# NavList:

## A Community Devoted to the Preservation and Practice of Celestial Navigation and Other Methods of Traditional Wayfinding

**Re: That darned old cocked hat**

**From:**Antoine Couëtte

**Date:**2010 Dec 10, 06:17 -0800

Hello to all,

... with a special attention in particular to John Karl, George Huxtable and Peter Fogg.

PRELIMINARY NOTE : Sorry for all our non "math addicts" Members here. No Worries Mates !! CelNav is MUCH more interesting and fun that this on-going debate.

BIG PICTURE : It looks like we are loosing / have lost track of a very interesting debate between George and John about the probability level of the actual fix being inside the 3 side cocked hat.

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John,

in " [NavList 14687] That darned old cocked hat " you enclosed a very interesting study to be found here : http://www.fer3.com/arc/imgx/Darned-Old-Cocked-Hat.pdf in which you stated in particular :

QUOTE

2. Second, the probability that the ship is outside of the cocked hat is 84%.

UNQUOTE

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George,

You strongly questioned this assertion through a reasoning totally different from John's. And you have indicated that - whatever the size of the cocked hat - such probability is 75% only outside the hat, with a full 25% probability inside the hat.

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Peter,

On your side you have questioned and opposed George's reasoning, because in your view if the cocked hat were reduced to just one single point - which may very well happen since absolutely nothing forbids it - allocating a 25% probability to just this unique point makes no sense at all for you.

I would take position here only on one point Peter, namely your remark itself mentionned here-above. While I am sometimes under the impression that math might happen to be taught differently on each side of the Atlantic Ocean now and then :-) , I can see absolutely nothing which forbids to allocate a full 25% probability onto just one single point. So, I do not think that your view point - or at least what I have understood about it - is a counter example to George's results.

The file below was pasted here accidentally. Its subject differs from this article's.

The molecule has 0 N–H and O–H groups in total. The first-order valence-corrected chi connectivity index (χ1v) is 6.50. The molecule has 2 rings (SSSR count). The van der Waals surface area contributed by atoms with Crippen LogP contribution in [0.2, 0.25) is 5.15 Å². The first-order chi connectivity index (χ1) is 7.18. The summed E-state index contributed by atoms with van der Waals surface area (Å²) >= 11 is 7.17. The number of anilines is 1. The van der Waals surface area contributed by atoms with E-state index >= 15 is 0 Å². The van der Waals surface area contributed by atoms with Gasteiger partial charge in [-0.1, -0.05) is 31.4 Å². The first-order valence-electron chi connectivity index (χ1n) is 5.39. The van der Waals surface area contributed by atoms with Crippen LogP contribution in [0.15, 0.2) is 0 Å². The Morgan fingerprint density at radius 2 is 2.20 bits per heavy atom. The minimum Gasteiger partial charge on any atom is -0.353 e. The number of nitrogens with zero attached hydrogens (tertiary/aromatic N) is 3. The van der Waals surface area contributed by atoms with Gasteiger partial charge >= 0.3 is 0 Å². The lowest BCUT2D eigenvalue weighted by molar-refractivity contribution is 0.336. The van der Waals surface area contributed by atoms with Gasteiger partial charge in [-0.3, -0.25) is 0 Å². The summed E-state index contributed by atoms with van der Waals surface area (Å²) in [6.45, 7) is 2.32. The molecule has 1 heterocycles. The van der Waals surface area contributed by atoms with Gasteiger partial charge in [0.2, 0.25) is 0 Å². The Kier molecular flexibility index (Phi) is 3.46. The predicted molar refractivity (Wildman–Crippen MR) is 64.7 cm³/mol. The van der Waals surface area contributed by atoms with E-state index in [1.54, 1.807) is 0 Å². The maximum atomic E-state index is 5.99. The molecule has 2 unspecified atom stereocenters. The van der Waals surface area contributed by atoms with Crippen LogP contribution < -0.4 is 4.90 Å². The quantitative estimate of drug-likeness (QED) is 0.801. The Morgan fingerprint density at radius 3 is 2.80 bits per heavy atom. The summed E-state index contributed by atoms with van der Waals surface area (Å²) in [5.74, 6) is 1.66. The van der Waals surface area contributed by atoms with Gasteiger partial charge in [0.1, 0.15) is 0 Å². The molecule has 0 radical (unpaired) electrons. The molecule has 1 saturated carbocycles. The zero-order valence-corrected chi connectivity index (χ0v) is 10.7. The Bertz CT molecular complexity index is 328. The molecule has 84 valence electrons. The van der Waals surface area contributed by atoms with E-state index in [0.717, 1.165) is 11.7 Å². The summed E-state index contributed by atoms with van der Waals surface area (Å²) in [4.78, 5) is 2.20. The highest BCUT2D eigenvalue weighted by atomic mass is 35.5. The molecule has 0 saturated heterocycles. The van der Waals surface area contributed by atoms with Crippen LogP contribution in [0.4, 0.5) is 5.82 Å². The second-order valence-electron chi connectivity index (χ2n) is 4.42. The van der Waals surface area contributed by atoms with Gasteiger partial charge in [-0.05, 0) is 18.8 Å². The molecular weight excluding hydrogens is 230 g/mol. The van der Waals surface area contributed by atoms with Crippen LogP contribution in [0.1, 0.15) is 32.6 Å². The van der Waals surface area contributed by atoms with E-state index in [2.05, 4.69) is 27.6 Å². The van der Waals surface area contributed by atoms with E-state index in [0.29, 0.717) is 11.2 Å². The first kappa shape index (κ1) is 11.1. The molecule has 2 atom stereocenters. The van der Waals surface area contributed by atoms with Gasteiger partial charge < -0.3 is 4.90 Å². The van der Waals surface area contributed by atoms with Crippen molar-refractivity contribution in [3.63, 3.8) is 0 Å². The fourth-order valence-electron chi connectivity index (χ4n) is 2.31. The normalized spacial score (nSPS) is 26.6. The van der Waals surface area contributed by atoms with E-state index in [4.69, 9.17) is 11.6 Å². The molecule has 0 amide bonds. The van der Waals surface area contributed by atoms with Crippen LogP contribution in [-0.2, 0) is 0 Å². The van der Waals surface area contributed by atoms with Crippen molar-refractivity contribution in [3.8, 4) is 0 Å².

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John, to you again,

what is interesting to me here is that you are using a "statistics reasoning method" which can produce remarkable results, including the ones you just recently published in our thread "A simple three-body fix puzzle" . I should add that not only Frank, but also other people - Kermit included - find your approach very clever and are impressed.

So, on this specific "darned old cocket hat", and after the last detailed explanation from George, I would feel that the ball is your courtyard, John, through either defeating George's arguments in a fully convincing manner, or through "fine tuning" your own use of the statistical method you you have run so brightly just a few days ago.

I would be highly interested when your both results agree. For sure there is a lot to be learnt through the use of your probability method. For the time being, and until you have not reached agreement together with George, I still feel quite hungry or thirsty.

And one last note : Please John, be so kind as to tell me how you interpret the ellipses "tag numbers" in your .pdf document. They are still unclear to me. For example, for the most inner ellipse wearing a "0.013 tag" just around the Least Square Distances Point, what does the "0.013 value" exactly mean ? I cannot reasonably reconcile such (apparently very low) value with any kind of reasonable area probability level. Thanks again to you John for your expected help here.

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Finding the truth (25% ? or less ? or more ? inside the cocked hat)- and not at all finding who is right / wrong here - is the challenge to our NavList Community.

Additionnaly, I have found partial information elsewhere which tends to support George's results. (See the Post Sriptum down below).

I also think that this question has already been settled in the past by various authoritative people, and possibly including some of us on this NavList forum, in addition to George's previous posts on the matter.

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Best Regards to all NavList Members, and in particular to you John, George and Peter,

and many thanks for your Kind Attention, and upcoming replies.

Antoine

Antoine M. "Kermit" Cou�tte

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PS : In Volume XXXI of the French NAVIGATION Journal, Issue #121 dtd Jan 1983, on page 45 all the way down, we can read the following note which I just translated to French to English :

QUOTE

DANIELS mentions a fascinating point explained in "Admiralty Navigation Manual (1947)" where it is proven that [in the case of 3 observations] the probability for the actual fix to lay inside the cocked hat is only 0.25 . Such probability increases to 0.5 inside the inner area surrounded by 4 LOP's, and it reaches only 0.965 for the inner area surrounded by 9 LOP's. The general applicable formula is as follows :

p (n) = 1 - [ 1 - n / { 2 ** (n-1)}]

UNQUOTE

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